Lewis Seiden, 1934-2007
July 30, 2007
Lewis Seiden, 1934-2007
July 30, 2007
A leading authority on the relationship between brain chemistry and behavior and on the neurotoxicity of various prescription and illicit drugs, Lewis S. Seiden, PhD, professor emeritus of pharmacological and physiological sciences and of psychiatry at the University of Chicago, died Thursday, July 26, in the Vitas Hospice unit at Mercy Hospital in Chicago after a 50-year struggle with dystonia.
Seiden, 72, was one of the world's experts on how drugs, especially the amphetamines, could selectively damage certain neurons, particularly those that produced the neurotransmitters dopamine and serotonin--chemical signals that relay messages within the brain. He methodically demonstrated that this damage occurred in rats, guinea pigs, cats, and nonhuman primates. In rats, he reported, "one high dose of methamphetamine is enough to cause damage. Prolonged dosage seems to make it worse."
These studies "opened up a whole research field," recalled former colleague Charles R. Schuster, PhD, who went on to become Director of the National Institute on Drug Abuse. "Students who were around at that time… made a lifetime profession out of studying the mechanisms of neurobehavioral toxicity of amphetamine and amphetamine analogues."
Data collected by Seiden and Schuster played a key role in persuading the federal Drug Enforcement Agency to declare the popular mood-altering drug Ecstasy (MDMA, chemically similar to the stimulant methamphetamine) a Schedule 1 controlled substance in 1985.
Seiden also testified before the Food and Drug Administration in 1996 about potential serotonin neurotoxic effects of another stimulant, dexfenfluramine. Although dexphenfluramine, sold as Redux, was approved for treatment of weight loss in 1996, both dexfenfluramine and fenfluramine (often taken with phentermine--a combination popularly known as fen-phen) were withdrawn from the market in 1997 because of potentially lethal cardiovascular side effects, now thought to be related to serotonin.
"Lew Seiden was not only a brilliant scientist but also a warm human being, curious about the whole world and a joy to work with," said former graduate student George Ricaurte, MD, PhD '79, now a professor of neurology at Johns Hopkins University. "He had a unique ability to talk to anyone, a genuine interest in what they had to say, and the capacity, when necessary, to disagree without being disagreeable."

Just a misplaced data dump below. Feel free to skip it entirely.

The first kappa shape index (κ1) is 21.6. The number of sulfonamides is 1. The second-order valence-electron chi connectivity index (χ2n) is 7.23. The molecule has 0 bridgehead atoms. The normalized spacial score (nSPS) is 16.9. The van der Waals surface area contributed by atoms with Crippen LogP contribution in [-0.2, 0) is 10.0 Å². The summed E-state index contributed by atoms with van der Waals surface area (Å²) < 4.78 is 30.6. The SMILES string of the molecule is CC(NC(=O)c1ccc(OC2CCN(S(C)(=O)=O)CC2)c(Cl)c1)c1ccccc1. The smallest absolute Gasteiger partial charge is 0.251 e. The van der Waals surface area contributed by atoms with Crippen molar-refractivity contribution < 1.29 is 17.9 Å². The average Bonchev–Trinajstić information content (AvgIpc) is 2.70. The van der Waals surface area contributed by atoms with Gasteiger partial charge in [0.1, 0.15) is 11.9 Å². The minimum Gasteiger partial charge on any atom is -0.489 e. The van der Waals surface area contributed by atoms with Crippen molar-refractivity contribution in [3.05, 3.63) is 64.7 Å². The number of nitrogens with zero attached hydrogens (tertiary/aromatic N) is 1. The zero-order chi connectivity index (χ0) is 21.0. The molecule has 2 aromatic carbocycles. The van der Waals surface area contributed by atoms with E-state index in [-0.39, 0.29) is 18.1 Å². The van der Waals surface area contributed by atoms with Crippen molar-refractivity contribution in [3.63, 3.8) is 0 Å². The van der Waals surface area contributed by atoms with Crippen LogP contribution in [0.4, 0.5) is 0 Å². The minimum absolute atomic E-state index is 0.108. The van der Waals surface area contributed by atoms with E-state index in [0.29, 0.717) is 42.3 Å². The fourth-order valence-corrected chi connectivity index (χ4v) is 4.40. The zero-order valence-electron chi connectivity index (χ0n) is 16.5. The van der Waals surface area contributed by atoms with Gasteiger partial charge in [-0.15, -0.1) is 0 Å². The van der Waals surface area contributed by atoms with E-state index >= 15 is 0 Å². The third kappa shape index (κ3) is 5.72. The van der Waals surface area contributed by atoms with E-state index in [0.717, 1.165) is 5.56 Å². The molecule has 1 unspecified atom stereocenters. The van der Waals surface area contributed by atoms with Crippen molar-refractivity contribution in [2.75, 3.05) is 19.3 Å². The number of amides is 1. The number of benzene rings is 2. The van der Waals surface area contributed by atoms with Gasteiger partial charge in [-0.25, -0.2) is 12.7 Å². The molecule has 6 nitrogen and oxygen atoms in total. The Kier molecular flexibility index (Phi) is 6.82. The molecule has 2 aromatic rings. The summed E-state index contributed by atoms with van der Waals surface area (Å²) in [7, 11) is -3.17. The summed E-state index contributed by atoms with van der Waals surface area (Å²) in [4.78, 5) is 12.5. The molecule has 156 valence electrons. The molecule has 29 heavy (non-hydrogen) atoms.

"He was, in many ways, typical of what the University is all about," Ricaurte added, "a solid, extremely bright, scholarly individual going about the advancement of knowledge, but doing so with a marvelous sense of humor and a complete lack of pretentiousness."
Born August 1, 1934, in Chicago, Lewis Stanford Seiden grew up in Chicago's South Shore neighborhood. When his family moved to newly created suburb of Park Forest, he attended a nearby rural high school for two years before he was granted early admission and a full-tuition scholarship to the University of Chicago.
At age 20, shortly before his expected graduation, Seiden was stricken with dystonia musculorum deformans, a disease characterized by uncontrollable muscle contractions. He spent a year convalescing. Dr. John Mullan, then head of neurosurgery at the University, made it possible for Seiden to return to his studies, with creative peripheral neurosurgical procedures. "I want to make it possible for you to sit in a chair and drive a car," Seiden often quoted Mullan as saying. Despite considerable residual disability, Seiden did return, earning his AB in liberal arts from the University in 1956, and his SB in biology in 1958.
He had originally planned to go on to medical school but his dystonia made him reconsider. Instead, according to his son Samuel, the illness tilted his interests toward neurobiology. Although it left him with balance, movement and speech impairments, his dystonia did not keep him out of the laboratory, interfere with his teaching or prevent him from continuing his life-long hobby of sailing on Lake Michigan.